Feeding the Soul 2

For Flower Mound Resident Kay Trotter, Gardening Doesn’t Just Feed Her Appetite

Each year, avid gardener Kay Trotter of Flower Mound grows more in her garden than her family can eat, so she gifts much of her harvest to friends and neighbors. Though others may reap the fruits (and vegetables) of her labor, Kay says her garden has given her so much more.

“For me, it’s therapeutic. It’s what feeds my soul,” she says.

Kay, who lives on 1 acre in the Saddle Oaks neighborhood, says she likes to make her garden beds whimsical and fun.

“The vegetable garden is more than just rows of vegetables; I like to be more creative,” she says, adding that she recently installed an antique headboard and footboard in her garden to train vines. “It turned out really cool.”

Unlike the popular nursery rhyme implies, Kay is anything but contrary when she is in her garden. She says digging in the dirt makes her happy.

“When you put your hands in the soil, it releases a chemical in your brain that fights depression,” she says.

Basil is one of Kay’s biggest crops. She often makes pints of pesto and freezes it and gifts it to neighbors. She also pickles jalapeños and dries and grinds cayenne peppers for friends.

How does her garden grow? “It’s all about the soil,” she says, “and I’ve worked really hard preparing my soil.”

Homemade Basil Pesto

Recipe courtesy of LittleSpiceJar.com


  • 3 cups fresh basil leaves, slightly packed
  • 1/3 cup grated parmesan cheese
  • 2 teaspoons minced garlic
  • 1 teaspoon lemon zest
  • 1/4 cup toasted pine nuts, cashews or almonds
  • 2 teaspoons lemon juice
  • 1/2 cup olive oil
  • Pinch of red pepper flakes, optional


1. Add the basil leaves, parmesan cheese, minced garlic, lemon zest, pine nuts, lemon juice and red pepper flakes to a blender or food processor. Blend continuously until the ingredients start to breakdown. If you prefer a more coarse pesto, use the pulse setting.

2. Stream in the olive oil and allow the ingredients to emulsify with the oil. Continue processing until the oil is combined with the basil and other ingredients. Taste and add additional garlic or parmesan if desired.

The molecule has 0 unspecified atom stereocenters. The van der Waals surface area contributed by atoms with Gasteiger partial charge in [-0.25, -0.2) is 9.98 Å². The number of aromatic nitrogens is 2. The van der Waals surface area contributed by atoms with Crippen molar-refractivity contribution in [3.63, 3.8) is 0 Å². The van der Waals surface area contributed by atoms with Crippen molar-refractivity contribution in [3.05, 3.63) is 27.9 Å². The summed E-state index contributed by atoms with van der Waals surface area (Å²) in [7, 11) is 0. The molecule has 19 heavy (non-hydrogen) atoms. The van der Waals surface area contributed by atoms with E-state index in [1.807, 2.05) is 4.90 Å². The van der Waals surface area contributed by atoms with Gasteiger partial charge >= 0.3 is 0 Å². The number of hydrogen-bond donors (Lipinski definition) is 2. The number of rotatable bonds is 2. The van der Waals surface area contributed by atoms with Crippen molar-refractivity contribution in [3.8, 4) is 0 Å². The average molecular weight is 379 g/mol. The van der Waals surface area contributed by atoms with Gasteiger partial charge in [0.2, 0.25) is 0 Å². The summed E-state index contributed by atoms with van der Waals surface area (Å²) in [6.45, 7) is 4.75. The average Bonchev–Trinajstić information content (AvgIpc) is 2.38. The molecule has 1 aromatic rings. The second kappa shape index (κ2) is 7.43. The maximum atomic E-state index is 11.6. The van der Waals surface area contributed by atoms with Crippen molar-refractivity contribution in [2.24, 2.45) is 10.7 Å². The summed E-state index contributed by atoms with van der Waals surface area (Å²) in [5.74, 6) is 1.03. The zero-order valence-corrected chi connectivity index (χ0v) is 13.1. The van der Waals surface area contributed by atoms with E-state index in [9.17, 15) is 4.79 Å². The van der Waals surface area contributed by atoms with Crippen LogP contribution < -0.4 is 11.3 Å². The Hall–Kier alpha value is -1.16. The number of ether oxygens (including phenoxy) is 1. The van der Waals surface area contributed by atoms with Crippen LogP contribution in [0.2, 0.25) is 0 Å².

3. Store the pesto in a small container, where the pesto fits all the way to the top, and press to reduce air pockets. Homemade pesto can be stored in the refrigerator for up to one week. You can also pour the pesto into ice cube trays and freeze. Transfer to a zip-close bag once frozen.

Perfect Pickled Jalapeño Peppers

Recipe courtesy of FrugalMomeh.com


  • 15-20 jalapeño peppers, sliced
  • 4 garlic cloves, peeled and smashed
  • 1 cup white vinegar
  • 1 cup water
  • 4 tablespoons sugar
  • 2 tablespoons canning salt


1. Pack jalapeños into your jar(s) until they are level with the bottom of the neck of the jar.

2. In a medium saucepan, combine the garlic, vinegar, water, sugar and salt. Heat to a boil, stirring to dissolve the sugar and salt.

3. Once dissolved, pour into jars leaving 1/2 inch space. (Always heat your jars in the oven first. About 400 F for about 20 minutes is best.) Seal firmly but not too tightly with two-piece metal canning lids. (Remember to boil snap lids for 5 minutes before use.)

4. Partly fill canner with water and bring almost to boil. Place jars on rack and pour in boiling water to cover jars by an inch. Cover and bring to boil for 10 minutes.

5. Remove and place jars on towel to cool before storing somewhere dark and cool. Once opened, keep refrigerated.